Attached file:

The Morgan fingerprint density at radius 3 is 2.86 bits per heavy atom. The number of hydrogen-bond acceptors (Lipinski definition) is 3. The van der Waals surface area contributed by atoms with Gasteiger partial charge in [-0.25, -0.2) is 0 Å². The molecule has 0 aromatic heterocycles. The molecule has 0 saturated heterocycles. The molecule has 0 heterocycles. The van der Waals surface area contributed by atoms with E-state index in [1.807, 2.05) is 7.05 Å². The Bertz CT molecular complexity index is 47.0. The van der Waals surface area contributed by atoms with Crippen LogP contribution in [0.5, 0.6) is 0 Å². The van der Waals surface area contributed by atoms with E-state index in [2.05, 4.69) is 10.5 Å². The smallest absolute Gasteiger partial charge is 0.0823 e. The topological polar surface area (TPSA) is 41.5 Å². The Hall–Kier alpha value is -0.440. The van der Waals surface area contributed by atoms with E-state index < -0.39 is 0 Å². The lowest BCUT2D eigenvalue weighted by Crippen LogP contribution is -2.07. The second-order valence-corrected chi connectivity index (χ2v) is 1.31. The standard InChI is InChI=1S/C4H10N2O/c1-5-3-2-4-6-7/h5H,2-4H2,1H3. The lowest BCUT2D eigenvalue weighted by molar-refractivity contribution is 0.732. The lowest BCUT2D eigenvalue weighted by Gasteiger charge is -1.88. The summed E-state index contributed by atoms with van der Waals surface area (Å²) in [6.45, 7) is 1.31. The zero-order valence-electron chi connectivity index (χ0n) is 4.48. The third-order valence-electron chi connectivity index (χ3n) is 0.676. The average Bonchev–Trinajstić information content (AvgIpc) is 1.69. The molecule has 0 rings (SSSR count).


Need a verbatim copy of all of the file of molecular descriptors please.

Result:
The Morgan fingerprint density at radius 3 is 2.86 bits per heavy atom. The number of hydrogen-bond acceptors (Lipinski definition) is 3. The van der Waals surface area contributed by atoms with Gasteiger partial charge in [-0.25, -0.2) is 0 Å². The molecule has 0 aromatic heterocycles. The molecule has 0 saturated heterocycles. The molecule has 0 heterocycles. The van der Waals surface area contributed by atoms with E-state index in [1.807, 2.05) is 7.05 Å². The Bertz CT molecular complexity index is 47.0. The van der Waals surface area contributed by atoms with Crippen LogP contribution in [0.5, 0.6) is 0 Å². The van der Waals surface area contributed by atoms with E-state index in [2.05, 4.69) is 10.5 Å². The smallest absolute Gasteiger partial charge is 0.0823 e. The topological polar surface area (TPSA) is 41.5 Å². The Hall–Kier alpha value is -0.440. The van der Waals surface area contributed by atoms with E-state index < -0.39 is 0 Å². The lowest BCUT2D eigenvalue weighted by Crippen LogP contribution is -2.07. The second-order valence-corrected chi connectivity index (χ2v) is 1.31. The standard InChI is InChI=1S/C4H10N2O/c1-5-3-2-4-6-7/h5H,2-4H2,1H3. The lowest BCUT2D eigenvalue weighted by molar-refractivity contribution is 0.732. The lowest BCUT2D eigenvalue weighted by Gasteiger charge is -1.88. The summed E-state index contributed by atoms with van der Waals surface area (Å²) in [6.45, 7) is 1.31. The zero-order valence-electron chi connectivity index (χ0n) is 4.48. The third-order valence-electron chi connectivity index (χ3n) is 0.676. The average Bonchev–Trinajstić information content (AvgIpc) is 1.69. The molecule has 0 rings (SSSR count).